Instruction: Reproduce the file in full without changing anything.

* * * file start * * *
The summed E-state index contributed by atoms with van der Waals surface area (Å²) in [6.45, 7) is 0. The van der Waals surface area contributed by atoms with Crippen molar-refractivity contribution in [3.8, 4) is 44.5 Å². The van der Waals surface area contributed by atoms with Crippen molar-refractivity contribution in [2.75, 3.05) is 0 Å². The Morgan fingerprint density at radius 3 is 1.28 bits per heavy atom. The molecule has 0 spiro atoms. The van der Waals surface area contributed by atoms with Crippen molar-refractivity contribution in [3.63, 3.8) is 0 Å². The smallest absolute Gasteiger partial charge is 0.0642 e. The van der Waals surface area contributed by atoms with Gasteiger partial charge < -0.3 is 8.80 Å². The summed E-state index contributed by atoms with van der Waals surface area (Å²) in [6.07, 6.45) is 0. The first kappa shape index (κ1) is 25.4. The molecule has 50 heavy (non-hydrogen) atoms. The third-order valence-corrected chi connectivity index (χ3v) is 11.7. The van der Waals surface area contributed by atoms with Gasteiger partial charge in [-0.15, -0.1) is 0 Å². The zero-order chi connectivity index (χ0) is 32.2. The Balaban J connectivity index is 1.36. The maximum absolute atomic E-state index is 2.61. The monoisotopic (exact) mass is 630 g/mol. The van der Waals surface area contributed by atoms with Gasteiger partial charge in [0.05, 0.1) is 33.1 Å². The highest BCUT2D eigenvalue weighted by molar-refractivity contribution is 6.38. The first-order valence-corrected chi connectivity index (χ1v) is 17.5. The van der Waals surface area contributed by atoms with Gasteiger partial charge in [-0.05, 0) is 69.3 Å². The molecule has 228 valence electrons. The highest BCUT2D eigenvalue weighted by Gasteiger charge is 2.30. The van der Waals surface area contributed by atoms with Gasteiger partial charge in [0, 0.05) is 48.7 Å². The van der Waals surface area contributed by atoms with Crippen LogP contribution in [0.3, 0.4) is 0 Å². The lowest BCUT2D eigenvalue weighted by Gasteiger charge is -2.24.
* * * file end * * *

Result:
The summed E-state index contributed by atoms with van der Waals surface area (Å²) in [6.45, 7) is 0. The van der Waals surface area contributed by atoms with Crippen molar-refractivity contribution in [3.8, 4) is 44.5 Å². The van der Waals surface area contributed by atoms with Crippen molar-refractivity contribution in [2.75, 3.05) is 0 Å². The Morgan fingerprint density at radius 3 is 1.28 bits per heavy atom. The molecule has 0 spiro atoms. The van der Waals surface area contributed by atoms with Crippen molar-refractivity contribution in [3.63, 3.8) is 0 Å². The smallest absolute Gasteiger partial charge is 0.0642 e. The van der Waals surface area contributed by atoms with Gasteiger partial charge < -0.3 is 8.80 Å². The summed E-state index contributed by atoms with van der Waals surface area (Å²) in [6.07, 6.45) is 0. The first kappa shape index (κ1) is 25.4. The molecule has 50 heavy (non-hydrogen) atoms. The third-order valence-corrected chi connectivity index (χ3v) is 11.7. The van der Waals surface area contributed by atoms with Gasteiger partial charge in [-0.15, -0.1) is 0 Å². The zero-order chi connectivity index (χ0) is 32.2. The Balaban J connectivity index is 1.36. The maximum absolute atomic E-state index is 2.61. The monoisotopic (exact) mass is 630 g/mol. The van der Waals surface area contributed by atoms with Gasteiger partial charge in [0.05, 0.1) is 33.1 Å². The highest BCUT2D eigenvalue weighted by molar-refractivity contribution is 6.38. The first-order valence-corrected chi connectivity index (χ1v) is 17.5. The van der Waals surface area contributed by atoms with Gasteiger partial charge in [-0.05, 0) is 69.3 Å². The molecule has 228 valence electrons. The highest BCUT2D eigenvalue weighted by Gasteiger charge is 2.30. The van der Waals surface area contributed by atoms with Gasteiger partial charge in [0, 0.05) is 48.7 Å². The van der Waals surface area contributed by atoms with Crippen LogP contribution in [0.3, 0.4) is 0 Å². The lowest BCUT2D eigenvalue weighted by Gasteiger charge is -2.24.